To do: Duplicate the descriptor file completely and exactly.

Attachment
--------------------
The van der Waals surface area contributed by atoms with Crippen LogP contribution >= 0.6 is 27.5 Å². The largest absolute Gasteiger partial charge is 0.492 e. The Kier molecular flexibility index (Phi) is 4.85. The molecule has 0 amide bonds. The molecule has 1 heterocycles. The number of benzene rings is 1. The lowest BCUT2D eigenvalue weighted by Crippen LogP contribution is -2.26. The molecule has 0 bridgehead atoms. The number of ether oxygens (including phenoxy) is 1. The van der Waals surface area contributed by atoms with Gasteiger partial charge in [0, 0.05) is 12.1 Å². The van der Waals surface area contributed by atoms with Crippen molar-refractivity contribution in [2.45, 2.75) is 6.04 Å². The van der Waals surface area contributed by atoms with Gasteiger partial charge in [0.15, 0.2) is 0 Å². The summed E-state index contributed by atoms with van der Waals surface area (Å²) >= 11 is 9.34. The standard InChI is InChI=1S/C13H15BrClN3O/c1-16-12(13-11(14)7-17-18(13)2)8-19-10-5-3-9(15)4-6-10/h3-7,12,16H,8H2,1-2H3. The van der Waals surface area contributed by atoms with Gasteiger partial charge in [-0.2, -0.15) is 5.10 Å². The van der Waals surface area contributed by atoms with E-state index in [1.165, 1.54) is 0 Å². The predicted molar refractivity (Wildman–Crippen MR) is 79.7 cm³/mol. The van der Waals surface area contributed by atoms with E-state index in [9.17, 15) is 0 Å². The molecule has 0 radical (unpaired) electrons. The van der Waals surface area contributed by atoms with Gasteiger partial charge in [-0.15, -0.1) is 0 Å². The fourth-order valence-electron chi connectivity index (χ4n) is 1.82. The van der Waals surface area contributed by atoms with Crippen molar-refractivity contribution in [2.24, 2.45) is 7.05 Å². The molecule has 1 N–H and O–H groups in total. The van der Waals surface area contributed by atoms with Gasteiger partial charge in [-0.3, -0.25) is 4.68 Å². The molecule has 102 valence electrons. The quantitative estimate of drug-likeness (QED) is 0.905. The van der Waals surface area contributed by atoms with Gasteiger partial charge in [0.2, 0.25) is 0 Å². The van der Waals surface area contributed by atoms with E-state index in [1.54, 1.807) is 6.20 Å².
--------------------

The van der Waals surface area contributed by atoms with Crippen LogP contribution >= 0.6 is 27.5 Å². The largest absolute Gasteiger partial charge is 0.492 e. The Kier molecular flexibility index (Phi) is 4.85. The molecule has 0 amide bonds. The molecule has 1 heterocycles. The number of benzene rings is 1. The lowest BCUT2D eigenvalue weighted by Crippen LogP contribution is -2.26. The molecule has 0 bridgehead atoms. The number of ether oxygens (including phenoxy) is 1. The van der Waals surface area contributed by atoms with Gasteiger partial charge in [0, 0.05) is 12.1 Å². The van der Waals surface area contributed by atoms with Crippen molar-refractivity contribution in [2.45, 2.75) is 6.04 Å². The van der Waals surface area contributed by atoms with Gasteiger partial charge in [0.15, 0.2) is 0 Å². The summed E-state index contributed by atoms with van der Waals surface area (Å²) >= 11 is 9.34. The standard InChI is InChI=1S/C13H15BrClN3O/c1-16-12(13-11(14)7-17-18(13)2)8-19-10-5-3-9(15)4-6-10/h3-7,12,16H,8H2,1-2H3. The van der Waals surface area contributed by atoms with Gasteiger partial charge in [-0.2, -0.15) is 5.10 Å². The van der Waals surface area contributed by atoms with E-state index in [1.165, 1.54) is 0 Å². The predicted molar refractivity (Wildman–Crippen MR) is 79.7 cm³/mol. The van der Waals surface area contributed by atoms with E-state index in [9.17, 15) is 0 Å². The molecule has 0 radical (unpaired) electrons. The van der Waals surface area contributed by atoms with Gasteiger partial charge in [-0.15, -0.1) is 0 Å². The fourth-order valence-electron chi connectivity index (χ4n) is 1.82. The van der Waals surface area contributed by atoms with Crippen molar-refractivity contribution in [2.24, 2.45) is 7.05 Å². The molecule has 1 N–H and O–H groups in total. The van der Waals surface area contributed by atoms with Gasteiger partial charge in [-0.3, -0.25) is 4.68 Å². The molecule has 102 valence electrons. The quantitative estimate of drug-likeness (QED) is 0.905. The van der Waals surface area contributed by atoms with Gasteiger partial charge in [0.2, 0.25) is 0 Å². The van der Waals surface area contributed by atoms with E-state index in [1.54, 1.807) is 6.20 Å².